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Saudi Journal of Kidney Diseases and Transplantation
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ORIGINAL ARTICLE Table of Contents   
Year : 2020  |  Volume : 31  |  Issue : 5  |  Page : 905-916
Multiple Drug Resistant Urinary Tract Infection in Kidney Transplant Recipients: A Retrospective Cohort Study

Renal Transplant Unit, National Institute of Solid Organ and Tissue Transplantation, Dow University of Health Sciences, Ojha Campus, Karachi, Pakistan

Correspondence Address:
Muhammad Tassaduq Khan
Renal Transplant Unit, National Institute of Solid Organ and Tissue Transplantation, Dow University of Health Sciences, Ojha Campus, Karachi
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Source of Support: None, Conflict of Interest: None

DOI: 10.4103/1319-2442.301197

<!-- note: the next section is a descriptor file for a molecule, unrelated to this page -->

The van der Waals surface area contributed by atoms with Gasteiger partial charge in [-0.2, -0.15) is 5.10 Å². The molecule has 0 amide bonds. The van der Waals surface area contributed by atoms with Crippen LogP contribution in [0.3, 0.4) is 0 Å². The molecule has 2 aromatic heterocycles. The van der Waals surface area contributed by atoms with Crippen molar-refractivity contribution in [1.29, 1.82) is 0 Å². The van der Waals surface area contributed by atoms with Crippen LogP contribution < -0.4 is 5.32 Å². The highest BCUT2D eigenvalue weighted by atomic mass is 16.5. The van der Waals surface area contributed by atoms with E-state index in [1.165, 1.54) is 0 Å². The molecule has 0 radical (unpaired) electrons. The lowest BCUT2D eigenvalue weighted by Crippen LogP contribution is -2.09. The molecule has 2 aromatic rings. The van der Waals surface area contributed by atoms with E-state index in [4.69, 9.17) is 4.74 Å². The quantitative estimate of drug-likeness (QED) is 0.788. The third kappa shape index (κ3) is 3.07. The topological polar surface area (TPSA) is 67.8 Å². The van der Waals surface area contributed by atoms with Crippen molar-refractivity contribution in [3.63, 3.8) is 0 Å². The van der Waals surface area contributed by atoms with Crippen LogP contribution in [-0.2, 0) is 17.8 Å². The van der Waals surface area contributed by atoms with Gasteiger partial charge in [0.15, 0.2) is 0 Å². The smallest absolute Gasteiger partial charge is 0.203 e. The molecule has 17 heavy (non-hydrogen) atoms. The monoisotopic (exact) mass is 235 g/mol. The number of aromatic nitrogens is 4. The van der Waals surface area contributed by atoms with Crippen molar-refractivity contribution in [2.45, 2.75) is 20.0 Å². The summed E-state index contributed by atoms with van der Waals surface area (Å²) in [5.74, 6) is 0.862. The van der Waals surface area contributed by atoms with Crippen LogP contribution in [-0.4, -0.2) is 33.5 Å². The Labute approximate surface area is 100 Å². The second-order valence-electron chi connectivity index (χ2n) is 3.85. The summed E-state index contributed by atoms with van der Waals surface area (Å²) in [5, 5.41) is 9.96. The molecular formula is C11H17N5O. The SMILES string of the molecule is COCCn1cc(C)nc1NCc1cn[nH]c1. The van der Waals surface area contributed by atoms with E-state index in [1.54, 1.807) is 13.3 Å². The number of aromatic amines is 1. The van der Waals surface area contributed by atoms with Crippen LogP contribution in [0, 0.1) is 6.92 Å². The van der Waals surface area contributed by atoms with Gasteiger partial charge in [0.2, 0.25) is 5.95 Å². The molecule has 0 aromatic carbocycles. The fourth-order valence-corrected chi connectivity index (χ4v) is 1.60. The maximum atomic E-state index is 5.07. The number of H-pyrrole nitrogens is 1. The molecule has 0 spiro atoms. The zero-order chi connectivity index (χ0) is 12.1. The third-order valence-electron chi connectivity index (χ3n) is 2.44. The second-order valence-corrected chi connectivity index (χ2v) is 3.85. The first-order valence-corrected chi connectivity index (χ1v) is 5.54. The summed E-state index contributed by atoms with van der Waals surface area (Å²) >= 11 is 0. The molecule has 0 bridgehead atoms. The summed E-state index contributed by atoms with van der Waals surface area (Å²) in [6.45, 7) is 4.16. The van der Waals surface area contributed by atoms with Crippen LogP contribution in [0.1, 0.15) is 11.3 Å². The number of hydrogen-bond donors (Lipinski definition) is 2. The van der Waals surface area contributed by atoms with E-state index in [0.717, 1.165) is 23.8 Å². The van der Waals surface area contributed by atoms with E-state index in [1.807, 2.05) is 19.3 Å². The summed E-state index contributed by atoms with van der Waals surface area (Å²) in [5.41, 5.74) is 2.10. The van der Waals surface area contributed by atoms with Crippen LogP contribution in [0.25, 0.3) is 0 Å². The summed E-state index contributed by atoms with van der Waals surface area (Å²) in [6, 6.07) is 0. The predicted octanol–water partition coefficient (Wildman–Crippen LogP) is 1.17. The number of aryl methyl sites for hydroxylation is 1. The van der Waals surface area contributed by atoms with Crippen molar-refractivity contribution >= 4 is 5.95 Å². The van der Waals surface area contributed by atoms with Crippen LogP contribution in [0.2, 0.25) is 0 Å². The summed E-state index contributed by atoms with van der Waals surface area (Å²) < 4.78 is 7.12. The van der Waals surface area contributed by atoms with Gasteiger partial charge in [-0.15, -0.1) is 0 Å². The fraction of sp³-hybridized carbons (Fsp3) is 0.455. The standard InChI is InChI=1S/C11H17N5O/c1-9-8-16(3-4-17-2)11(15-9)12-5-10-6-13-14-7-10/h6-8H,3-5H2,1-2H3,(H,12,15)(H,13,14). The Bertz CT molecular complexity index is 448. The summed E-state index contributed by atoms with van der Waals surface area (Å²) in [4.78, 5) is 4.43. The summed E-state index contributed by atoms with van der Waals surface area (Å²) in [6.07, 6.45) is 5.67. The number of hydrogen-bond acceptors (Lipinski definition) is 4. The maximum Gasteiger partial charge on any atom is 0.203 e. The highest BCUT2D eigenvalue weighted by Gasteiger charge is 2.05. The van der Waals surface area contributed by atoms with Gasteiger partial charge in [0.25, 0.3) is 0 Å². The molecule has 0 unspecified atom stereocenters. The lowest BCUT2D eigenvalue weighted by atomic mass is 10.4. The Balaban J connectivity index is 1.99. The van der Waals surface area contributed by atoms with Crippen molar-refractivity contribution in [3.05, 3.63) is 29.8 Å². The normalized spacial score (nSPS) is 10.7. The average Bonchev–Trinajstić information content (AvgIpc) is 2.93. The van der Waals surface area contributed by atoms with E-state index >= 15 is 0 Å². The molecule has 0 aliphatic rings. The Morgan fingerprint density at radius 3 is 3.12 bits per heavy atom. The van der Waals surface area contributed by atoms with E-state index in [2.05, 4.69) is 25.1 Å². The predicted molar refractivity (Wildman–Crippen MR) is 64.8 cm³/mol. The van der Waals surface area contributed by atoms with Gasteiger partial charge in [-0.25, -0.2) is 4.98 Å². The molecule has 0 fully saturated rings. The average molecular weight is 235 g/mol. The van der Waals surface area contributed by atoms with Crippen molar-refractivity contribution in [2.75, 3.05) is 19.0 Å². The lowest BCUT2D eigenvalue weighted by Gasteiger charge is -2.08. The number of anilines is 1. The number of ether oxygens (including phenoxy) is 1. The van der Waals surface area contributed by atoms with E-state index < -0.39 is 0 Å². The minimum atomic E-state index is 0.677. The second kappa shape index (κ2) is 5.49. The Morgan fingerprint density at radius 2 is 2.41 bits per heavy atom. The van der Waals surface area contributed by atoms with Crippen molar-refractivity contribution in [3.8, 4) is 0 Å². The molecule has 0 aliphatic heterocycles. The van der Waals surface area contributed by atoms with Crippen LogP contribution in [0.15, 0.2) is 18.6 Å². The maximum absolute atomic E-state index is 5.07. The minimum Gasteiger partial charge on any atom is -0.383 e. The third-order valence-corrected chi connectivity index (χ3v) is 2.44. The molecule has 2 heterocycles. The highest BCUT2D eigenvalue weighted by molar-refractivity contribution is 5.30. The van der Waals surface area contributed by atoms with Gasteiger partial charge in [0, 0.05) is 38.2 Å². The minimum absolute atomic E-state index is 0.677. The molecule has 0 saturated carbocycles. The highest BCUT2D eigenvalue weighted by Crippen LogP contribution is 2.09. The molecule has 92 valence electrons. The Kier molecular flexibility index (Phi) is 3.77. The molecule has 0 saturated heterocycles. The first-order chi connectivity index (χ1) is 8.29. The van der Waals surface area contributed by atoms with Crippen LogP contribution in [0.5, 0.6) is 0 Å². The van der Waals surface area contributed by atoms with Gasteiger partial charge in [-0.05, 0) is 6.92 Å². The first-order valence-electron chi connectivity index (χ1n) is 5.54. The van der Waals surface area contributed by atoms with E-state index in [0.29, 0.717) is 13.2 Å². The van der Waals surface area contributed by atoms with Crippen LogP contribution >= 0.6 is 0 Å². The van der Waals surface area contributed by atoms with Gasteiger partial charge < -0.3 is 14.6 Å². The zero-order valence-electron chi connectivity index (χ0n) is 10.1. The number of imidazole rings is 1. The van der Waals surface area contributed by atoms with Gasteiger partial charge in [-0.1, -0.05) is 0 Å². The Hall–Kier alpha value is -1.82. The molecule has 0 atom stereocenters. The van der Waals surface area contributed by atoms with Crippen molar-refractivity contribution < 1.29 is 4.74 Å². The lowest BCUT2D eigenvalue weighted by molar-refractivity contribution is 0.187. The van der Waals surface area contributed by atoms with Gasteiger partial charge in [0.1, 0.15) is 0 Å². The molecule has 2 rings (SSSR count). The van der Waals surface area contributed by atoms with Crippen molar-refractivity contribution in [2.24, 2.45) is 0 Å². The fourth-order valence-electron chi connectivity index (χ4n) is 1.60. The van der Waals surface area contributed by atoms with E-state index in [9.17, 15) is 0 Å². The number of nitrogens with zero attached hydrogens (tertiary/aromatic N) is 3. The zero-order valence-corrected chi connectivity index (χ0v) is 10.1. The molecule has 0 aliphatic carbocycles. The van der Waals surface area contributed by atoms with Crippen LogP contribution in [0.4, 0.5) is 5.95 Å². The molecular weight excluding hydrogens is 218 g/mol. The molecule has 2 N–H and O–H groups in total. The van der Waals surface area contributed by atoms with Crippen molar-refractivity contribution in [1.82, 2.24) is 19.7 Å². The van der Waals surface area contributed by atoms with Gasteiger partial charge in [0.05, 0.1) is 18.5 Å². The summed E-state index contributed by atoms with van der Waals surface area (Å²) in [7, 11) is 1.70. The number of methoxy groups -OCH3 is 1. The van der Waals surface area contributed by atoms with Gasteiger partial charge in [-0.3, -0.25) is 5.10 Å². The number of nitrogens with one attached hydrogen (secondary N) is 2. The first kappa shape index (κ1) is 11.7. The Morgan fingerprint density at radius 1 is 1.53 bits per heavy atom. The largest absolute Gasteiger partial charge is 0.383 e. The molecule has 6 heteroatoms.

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Urinary tract infection (UTI) is the most common infectious disease in post-kidney transplantation patients. The objective of the study was to investigate the prevalence, impact and risk factors of multiple drug resistant (MDR) UTI in kidney transplant recipients. This retrospective cohort study recruited 72 kidney transplant recipients between March 2017 and February 2018. Urine cultures performed during the 1st year of posttransplantation with reference to clinical data were evaluated. Predesigned questionnaire was used to collect data regarding demographic, transplant related, and microbiological information. Multivariate analysis was performed to ascertain risk factors of MDR UTI. Out of 72 patients, 28 (38.9%) had culture guided clinical UTI. Overall, 59 UTI episodes were noted throughout the duration of this study. Eschericia coli were found to be the most frequent uropathogen of UTI among kidney transplant recipients (n = 32, 54.2%). MDR bacteria were responsible for 27.1% (n = 16) of the post-transplantation UTI episodes among patients, with E. coli (n = 9, 56.3%) being the predominant bacterial pathogen. Most of the MDR strains of E. coli (n = 7, 77.8%) were extended spectrum beta-lactamase positive. Female gender (P <0.001), prolonged Foley's catheterization (P = 0.002), coexisting diabetes mellitus (DM) (P <0.001) and induction of anti-thymocyte globulin (ATG) therapy (P <0.001) were independently associated with high risk of MDR UTI. The allograft rejection was found to be significantly higher in patients of posttransplantation UTI with MDR uropathogen (P = 0.009). In conclusion, E. coli were the most prominent uropathogen of UTI with and without MDR pathogen in the present study. Female gender, prolonged Foley's catheterization, coexisting DM, and induction of ATG therapy were the risk factors independently associated with MDR UTI in kidney transplant recipients. MDR organisms were significantly associated with allograft rejection.

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